This year’s Super Bowl scene won’t be stuffed with celebrity parties or big corporate shindigs. But still, Tampa Bay is a pretty great place to visit, especially if you are coming in from the cold.
Here’s a guide to some local favorites for those who want to take in the scenery while keeping their distance.
Quick warning: You might get confused when you hear “Tampa Bay” used interchangeably as a place and a body of water. It’s both. The crescent-shaped body of water known as Tampa Bay is the centerpiece of a region ringed by beaches of powder-soft white sand, historic towns, diverse neighborhoods and trails and kayak outposts that beckon visitors to its sun-soaked shores.
St. Petersburg, Clearwater and Tampa are the three biggest cities that make up the Tampa Bay region, and each has a distinct vibe and flavor, not unlike the Cuban sandwich that was first introduced in the cigar factories of Tampa.
The peninsula of Pinellas County, home to 35 miles of sugar-sand beaches and 11 barrier islands, offers outside excursions for both the nature lover and those who love the bustle of a beach town. And Tampa has created some man-made beaches that can offer a spot to cool off without the drive to the coast.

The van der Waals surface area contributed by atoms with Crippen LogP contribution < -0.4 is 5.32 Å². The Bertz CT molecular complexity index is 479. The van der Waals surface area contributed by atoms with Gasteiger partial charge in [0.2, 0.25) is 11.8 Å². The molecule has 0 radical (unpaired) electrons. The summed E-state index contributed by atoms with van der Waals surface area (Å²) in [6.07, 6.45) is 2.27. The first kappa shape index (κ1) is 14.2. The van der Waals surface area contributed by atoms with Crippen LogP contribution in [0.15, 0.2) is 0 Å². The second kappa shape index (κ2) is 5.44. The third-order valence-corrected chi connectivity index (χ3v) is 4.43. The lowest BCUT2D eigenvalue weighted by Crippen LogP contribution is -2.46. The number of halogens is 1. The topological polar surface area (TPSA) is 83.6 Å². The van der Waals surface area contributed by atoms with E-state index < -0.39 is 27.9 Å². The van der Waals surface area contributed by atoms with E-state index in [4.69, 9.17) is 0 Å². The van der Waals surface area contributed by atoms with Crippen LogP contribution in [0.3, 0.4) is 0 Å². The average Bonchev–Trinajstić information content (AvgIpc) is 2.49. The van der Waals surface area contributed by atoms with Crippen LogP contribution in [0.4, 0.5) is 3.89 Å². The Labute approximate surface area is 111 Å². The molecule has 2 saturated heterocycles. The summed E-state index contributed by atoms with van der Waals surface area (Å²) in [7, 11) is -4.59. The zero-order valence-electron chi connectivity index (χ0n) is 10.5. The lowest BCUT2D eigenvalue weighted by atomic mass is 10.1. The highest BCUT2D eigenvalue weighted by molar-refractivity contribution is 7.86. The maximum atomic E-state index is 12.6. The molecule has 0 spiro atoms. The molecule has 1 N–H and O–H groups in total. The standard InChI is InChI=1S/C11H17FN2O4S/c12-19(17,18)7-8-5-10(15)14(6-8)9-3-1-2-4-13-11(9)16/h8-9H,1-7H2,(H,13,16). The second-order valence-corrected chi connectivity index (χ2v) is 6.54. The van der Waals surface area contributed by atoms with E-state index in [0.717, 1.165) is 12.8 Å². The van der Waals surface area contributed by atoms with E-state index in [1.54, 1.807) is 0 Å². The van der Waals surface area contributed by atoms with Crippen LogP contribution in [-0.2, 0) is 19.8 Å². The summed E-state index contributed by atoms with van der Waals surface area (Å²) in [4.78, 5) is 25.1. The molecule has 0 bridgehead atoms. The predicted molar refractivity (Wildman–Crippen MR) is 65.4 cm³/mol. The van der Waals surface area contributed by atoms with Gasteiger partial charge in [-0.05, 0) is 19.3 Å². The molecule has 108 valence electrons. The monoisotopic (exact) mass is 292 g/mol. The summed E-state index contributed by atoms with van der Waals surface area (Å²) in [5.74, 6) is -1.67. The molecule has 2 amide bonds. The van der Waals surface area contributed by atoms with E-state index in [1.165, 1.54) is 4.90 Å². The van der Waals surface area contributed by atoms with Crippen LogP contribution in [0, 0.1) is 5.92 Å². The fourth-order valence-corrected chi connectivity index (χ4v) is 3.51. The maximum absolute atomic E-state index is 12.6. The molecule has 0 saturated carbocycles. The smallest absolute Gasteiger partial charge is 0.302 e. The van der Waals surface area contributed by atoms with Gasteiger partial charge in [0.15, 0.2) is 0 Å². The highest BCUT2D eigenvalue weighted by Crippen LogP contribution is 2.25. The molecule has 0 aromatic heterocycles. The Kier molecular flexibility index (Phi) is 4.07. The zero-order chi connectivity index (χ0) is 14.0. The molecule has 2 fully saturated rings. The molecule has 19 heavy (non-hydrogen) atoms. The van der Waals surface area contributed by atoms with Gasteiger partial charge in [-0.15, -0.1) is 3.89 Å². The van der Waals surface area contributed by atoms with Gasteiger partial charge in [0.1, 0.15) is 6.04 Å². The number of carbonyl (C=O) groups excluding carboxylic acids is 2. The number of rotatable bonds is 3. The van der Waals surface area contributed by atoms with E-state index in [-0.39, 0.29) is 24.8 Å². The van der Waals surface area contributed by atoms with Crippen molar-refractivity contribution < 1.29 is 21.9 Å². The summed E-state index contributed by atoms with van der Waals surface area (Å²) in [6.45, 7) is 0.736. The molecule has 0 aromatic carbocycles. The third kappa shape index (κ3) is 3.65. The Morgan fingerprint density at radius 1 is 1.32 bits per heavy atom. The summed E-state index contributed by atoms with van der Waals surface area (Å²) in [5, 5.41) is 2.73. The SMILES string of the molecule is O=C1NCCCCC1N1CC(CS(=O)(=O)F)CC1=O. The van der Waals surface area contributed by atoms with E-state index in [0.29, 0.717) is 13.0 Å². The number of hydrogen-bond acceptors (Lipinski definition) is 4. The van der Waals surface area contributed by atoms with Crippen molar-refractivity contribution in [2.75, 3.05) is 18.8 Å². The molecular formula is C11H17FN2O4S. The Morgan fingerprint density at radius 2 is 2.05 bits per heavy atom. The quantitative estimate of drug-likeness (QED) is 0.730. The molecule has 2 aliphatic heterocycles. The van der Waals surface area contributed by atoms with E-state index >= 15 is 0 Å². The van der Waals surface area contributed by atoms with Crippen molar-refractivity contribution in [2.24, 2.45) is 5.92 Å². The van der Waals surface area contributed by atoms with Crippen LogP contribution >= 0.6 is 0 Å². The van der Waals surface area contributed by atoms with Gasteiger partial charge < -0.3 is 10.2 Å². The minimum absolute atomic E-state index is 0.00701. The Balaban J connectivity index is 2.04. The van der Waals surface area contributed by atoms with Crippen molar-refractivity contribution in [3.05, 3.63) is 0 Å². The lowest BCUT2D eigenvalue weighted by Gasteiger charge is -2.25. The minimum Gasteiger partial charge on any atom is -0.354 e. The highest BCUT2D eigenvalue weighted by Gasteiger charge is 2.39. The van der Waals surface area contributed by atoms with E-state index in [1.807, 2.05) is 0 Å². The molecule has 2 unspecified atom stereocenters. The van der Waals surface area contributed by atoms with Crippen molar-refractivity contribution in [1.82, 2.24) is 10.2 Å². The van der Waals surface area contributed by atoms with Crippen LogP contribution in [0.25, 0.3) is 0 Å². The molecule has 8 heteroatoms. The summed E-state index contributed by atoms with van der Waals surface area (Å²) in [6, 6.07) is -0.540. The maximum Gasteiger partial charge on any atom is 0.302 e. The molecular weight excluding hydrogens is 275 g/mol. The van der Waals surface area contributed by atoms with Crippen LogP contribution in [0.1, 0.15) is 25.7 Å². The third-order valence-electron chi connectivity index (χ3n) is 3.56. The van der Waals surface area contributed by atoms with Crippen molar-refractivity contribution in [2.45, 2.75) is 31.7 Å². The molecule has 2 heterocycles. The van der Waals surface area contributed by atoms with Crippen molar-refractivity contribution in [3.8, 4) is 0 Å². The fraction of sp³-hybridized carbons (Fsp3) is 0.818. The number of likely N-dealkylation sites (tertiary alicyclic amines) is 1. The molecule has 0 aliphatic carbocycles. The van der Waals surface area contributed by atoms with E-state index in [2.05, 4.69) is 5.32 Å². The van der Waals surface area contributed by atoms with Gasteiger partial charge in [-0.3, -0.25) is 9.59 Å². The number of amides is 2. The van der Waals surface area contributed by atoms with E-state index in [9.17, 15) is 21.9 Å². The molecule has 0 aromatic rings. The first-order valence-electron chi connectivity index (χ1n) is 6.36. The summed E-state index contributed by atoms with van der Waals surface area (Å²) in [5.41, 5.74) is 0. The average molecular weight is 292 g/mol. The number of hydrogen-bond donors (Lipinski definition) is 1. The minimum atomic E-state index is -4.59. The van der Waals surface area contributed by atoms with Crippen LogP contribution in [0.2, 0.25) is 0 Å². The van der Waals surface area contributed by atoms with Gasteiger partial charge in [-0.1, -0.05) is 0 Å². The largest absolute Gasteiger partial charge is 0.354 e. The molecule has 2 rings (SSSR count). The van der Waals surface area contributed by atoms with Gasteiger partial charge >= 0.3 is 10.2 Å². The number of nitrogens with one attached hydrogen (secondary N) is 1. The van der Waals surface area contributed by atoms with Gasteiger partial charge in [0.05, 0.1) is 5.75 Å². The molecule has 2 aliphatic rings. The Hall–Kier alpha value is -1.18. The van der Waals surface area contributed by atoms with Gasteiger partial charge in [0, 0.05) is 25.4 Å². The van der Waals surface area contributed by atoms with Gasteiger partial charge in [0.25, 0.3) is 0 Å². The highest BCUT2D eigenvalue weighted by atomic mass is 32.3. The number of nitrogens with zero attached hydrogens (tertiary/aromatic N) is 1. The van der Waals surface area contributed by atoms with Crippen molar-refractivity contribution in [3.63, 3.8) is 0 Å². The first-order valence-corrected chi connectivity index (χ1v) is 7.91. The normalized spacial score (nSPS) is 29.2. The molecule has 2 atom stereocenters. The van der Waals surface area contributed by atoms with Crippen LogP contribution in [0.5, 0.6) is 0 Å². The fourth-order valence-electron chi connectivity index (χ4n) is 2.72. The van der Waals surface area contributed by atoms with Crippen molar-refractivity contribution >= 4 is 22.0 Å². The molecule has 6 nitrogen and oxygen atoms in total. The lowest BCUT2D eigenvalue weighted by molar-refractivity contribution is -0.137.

Fort De Soto Park: If camping, cycling and communing with nature is what you’re after, then Fort De Soto State Park is a good match. The huge park also has excellent beaches, as well as loads of nature trails that are home to more than 320 species of birds. There’s more than seven miles of paved trails for skating or a stroll. Two fishing piers are open 24 hours a day, and kayaks and canoes are readily available for rent. Parking is $5 per car. 3500 Pinellas Bayway S, Tierra Verde.
Treasure Island: With one of the area’s widest stretches of beach, Treasure Island is the perfect spot to go fly a kite on nearly four miles. For a nice walk, check out the one-mile beach walk, with built-in benches, illuminated at night by turtle-friendly LED lights — and it’s a good spot for shell hunting. 10400 Gulf Blvd.
Clearwater Beach: Considered party central during spring break, parking at Clearwater Beach can be tricky at on-street spots and city parking lots along the beach strip. Many visitors opt to pay for the private garages and restaurant valets. There’s a nightly sunset party at Pier 60 with vendors and buskers performing everything from magic to fire eating (at a distance these days). Head to Clearwater Beach by way of the Courtney Campbell Causeway, State Road 60.